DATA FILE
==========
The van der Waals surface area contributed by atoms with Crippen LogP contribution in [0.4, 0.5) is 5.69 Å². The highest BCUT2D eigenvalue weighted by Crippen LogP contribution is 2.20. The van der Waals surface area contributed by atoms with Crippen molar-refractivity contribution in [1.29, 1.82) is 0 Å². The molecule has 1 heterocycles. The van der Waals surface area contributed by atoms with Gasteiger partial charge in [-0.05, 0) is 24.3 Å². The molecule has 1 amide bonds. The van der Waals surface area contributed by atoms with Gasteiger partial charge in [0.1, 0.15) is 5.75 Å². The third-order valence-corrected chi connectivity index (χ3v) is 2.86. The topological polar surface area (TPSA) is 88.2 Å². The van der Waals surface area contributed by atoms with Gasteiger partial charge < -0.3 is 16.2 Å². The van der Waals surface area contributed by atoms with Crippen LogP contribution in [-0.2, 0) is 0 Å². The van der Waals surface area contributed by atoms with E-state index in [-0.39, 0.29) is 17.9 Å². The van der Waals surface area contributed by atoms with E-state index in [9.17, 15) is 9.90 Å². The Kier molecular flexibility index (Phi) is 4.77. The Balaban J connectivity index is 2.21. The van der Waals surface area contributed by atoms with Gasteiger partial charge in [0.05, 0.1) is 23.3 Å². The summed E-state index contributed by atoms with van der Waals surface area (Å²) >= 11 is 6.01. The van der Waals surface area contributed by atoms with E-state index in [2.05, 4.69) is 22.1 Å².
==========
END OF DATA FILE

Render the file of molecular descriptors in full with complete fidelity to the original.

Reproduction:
The van der Waals surface area contributed by atoms with Crippen LogP contribution in [0.4, 0.5) is 5.69 Å². The highest BCUT2D eigenvalue weighted by Crippen LogP contribution is 2.20. The van der Waals surface area contributed by atoms with Crippen molar-refractivity contribution in [1.29, 1.82) is 0 Å². The molecule has 1 heterocycles. The van der Waals surface area contributed by atoms with Gasteiger partial charge in [-0.05, 0) is 24.3 Å². The molecule has 1 amide bonds. The van der Waals surface area contributed by atoms with Gasteiger partial charge in [0.1, 0.15) is 5.75 Å². The third-order valence-corrected chi connectivity index (χ3v) is 2.86. The topological polar surface area (TPSA) is 88.2 Å². The van der Waals surface area contributed by atoms with Gasteiger partial charge < -0.3 is 16.2 Å². The van der Waals surface area contributed by atoms with Crippen LogP contribution in [-0.2, 0) is 0 Å². The van der Waals surface area contributed by atoms with E-state index in [-0.39, 0.29) is 17.9 Å². The van der Waals surface area contributed by atoms with E-state index in [9.17, 15) is 9.90 Å². The Kier molecular flexibility index (Phi) is 4.77. The Balaban J connectivity index is 2.21. The van der Waals surface area contributed by atoms with Gasteiger partial charge in [0.05, 0.1) is 23.3 Å². The summed E-state index contributed by atoms with van der Waals surface area (Å²) >= 11 is 6.01. The van der Waals surface area contributed by atoms with E-state index in [2.05, 4.69) is 22.1 Å².